In the Industrial Age, our brand, as economic actors at least, was derived from where we studied and the institutions we spent time in. “She went to Harvard.” “He worked directly under John Rockefeller.” LinkedIn ushered in an era of traditional employment, where today, for a growing segment of knowledge workers, creative expression and online influence are your defacto CV. Already, companies like Tesla, Google, and Netflix have announced you don’t need a BA to apply for a job.
What seems to unite the strands of discourse here is a feeling that the boundaries we used to define people are not reflective of the quality of their ideas, their ability to build an audience, and other signals that matter in conditions of trust scarcity.
You can argue that this is relevant for a tiny sliver of the population, and you’re right, maybe it is. But it’s also true that times are changing.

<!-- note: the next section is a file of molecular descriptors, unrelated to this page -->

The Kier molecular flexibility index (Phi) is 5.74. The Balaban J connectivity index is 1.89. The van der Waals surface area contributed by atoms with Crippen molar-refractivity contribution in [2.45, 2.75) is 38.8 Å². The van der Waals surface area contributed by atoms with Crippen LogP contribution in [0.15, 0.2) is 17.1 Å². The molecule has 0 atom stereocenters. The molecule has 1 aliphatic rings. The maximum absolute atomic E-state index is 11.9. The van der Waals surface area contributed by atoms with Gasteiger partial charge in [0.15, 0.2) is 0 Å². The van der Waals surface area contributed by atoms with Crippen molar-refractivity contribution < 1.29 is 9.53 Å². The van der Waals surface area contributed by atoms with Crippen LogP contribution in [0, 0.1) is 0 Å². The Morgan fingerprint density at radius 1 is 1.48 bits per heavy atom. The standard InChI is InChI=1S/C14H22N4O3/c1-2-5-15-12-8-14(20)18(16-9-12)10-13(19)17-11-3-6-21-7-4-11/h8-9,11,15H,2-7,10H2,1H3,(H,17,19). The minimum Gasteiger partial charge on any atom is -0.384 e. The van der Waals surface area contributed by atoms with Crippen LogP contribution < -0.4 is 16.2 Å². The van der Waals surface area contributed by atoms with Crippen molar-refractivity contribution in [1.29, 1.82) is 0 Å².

People becoming brands is as old as time. But this isn’t about Michael Jordan creating a sneaker line or Lady Gaga launching Haus Labs.
What’s new is that the world is becoming a better place for intellectuals. As information becomes more abundant, the people who are into processing it, synthesizing it, and making sense of it are becoming more powerful, and growing less dependent on the bloated empires that birthed them.
What we’re seeing play out in venture capital, media, and education, gives us a glimpse of this new trust order.
Media has a big problem.